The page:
In a story that could have been plucked out of the week’s news headlines (the US case of ‘Laura’, the latest in a series of all-too-frequent historic abductions), Kurt (Krister Henriksson) finds himself thrust into yet another investigation with stomach-churning resonances from his past.
When all trace of eight-year-old blonde angel Ella and her bike vanish en route to school, the plods at Ystad immediately suspect that she has been kidnapped in a cross-border custody dispute between her Swedish mother Helen Svedberg (Liv Mjones) and Chilean father.
Kurt – though still under a cloud after leaving his gun in a bar in last week’s episode – is back at the police station after his suspension by his long-suffering boss Svartman (Fredrik Gunnarsson) and doubly depressed to realise that not only is he the subject of colleagues’ gossip, he also must be babysat by Magnus Martinsson (Douglas Johansson). It is just the latest humiliation for Kurt in what has been become an increasingly antagonistic relationship.
The detectives are hotly pursuing the parents’ tug-of-love motives after interviewing helpful shopkeeper Viktor Nilsson (Gusted Hammarsten), the last person to see the youngster before she disappeared, and discovering her discarded lollipop and bike. This line of questioning looks fairly watertight when they also uncover packed clothes and two one-way tickets for a flight to Santiago.
But Kurt is having painful flashbacks to a decade before and a similar unsolved case involving unstable Jannika Hammar (Anna Wallander), whom he had suspected of being complicit in her own daughter’s abduction. When he finds an identical piece of evidence – a pen – at the latest crime scene, he goes to enlist her help. But he gets short shrift as an embittered and grim-faced Jannika tells him she still dreams of killing him for putting her through the hell of arrest and questioning.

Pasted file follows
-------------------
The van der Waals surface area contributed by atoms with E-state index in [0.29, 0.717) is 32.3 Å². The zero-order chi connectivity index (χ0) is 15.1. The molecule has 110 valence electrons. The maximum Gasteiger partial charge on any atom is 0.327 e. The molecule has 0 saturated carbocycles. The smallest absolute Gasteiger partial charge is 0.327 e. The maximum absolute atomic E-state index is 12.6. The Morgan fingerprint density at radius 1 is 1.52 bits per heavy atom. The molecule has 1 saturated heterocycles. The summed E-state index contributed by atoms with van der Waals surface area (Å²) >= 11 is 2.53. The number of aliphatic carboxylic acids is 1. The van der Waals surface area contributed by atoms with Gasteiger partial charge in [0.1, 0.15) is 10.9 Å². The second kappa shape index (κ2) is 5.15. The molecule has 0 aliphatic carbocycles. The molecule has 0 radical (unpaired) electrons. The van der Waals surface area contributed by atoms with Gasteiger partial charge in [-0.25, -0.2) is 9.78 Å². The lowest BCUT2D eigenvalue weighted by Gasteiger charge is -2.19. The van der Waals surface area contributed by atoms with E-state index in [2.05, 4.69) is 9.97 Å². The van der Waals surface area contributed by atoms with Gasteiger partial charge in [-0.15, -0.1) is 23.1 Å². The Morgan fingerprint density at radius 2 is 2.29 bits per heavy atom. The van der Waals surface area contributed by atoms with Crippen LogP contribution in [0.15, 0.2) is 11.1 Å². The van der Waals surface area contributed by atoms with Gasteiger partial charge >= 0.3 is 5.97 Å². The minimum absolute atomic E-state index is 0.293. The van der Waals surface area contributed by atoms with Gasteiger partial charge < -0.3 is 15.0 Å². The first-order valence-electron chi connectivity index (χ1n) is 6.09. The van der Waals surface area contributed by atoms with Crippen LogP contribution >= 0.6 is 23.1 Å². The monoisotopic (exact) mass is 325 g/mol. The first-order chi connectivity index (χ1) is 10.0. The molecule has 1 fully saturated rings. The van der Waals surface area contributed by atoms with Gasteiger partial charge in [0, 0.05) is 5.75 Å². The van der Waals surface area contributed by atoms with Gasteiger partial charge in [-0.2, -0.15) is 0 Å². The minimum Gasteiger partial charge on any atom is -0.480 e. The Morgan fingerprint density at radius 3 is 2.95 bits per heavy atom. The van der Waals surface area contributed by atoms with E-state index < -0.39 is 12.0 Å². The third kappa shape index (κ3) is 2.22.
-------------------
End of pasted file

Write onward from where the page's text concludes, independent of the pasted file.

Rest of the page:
Any veteran of TV police procedurals will have pinpointed the identity of the perpetrator, who is easily perceptible from the first 15 minutes or so – we meet the abductor fairly swiftly as he is passed over by the detectives as no one of particular interest. The fictional baddie is almost always the character who wants to make the best impression on everyone involved.
But it is no less satisfying for that. This episode was very elegantly paced; about two-thirds of the way through it is given several jolts that accelerate the race against time and veer the story into a startlingly different direction. For this reviewer video evidence of a road race offered spooky shades of the Dutch movie Spoorloos (The Vanishing) as (although this time it’s running rather than cycling).
There is also a bittersweet moment with the introduction of an incipient love interest for Kurt, Klara’s teacher Bea (Malena Engstrom). Taken up with his investigation, Kurt forgets to pick up his granddaughter from school and offers to give the teacher a lift home as thanks for minding the girl. When she leaves her book-club tome in his car, he jokes to Klara that he’s not the only one who forgets things. Does this incident presage something that could be more tragic? Once again, we are reminded that our hero’s age and lifestyle are working against his hope of enjoying a nice retirement.
There is light amid the shade to leaven the tension – a funny bit of business features two detectives on a stake-out of a suspect, eating sweets and discussing which colours taste best; mouths play a bigger part in the plot later on. And Kurt moves closer to re-establishing himself as a hero to Linda.
We are left as Kurt and his new ladylove walk along the beach in a romantic dusk. Will he be joining Bea’s book club, so to speak? We await developments.
For Wallander S3 E1/6 review, go here.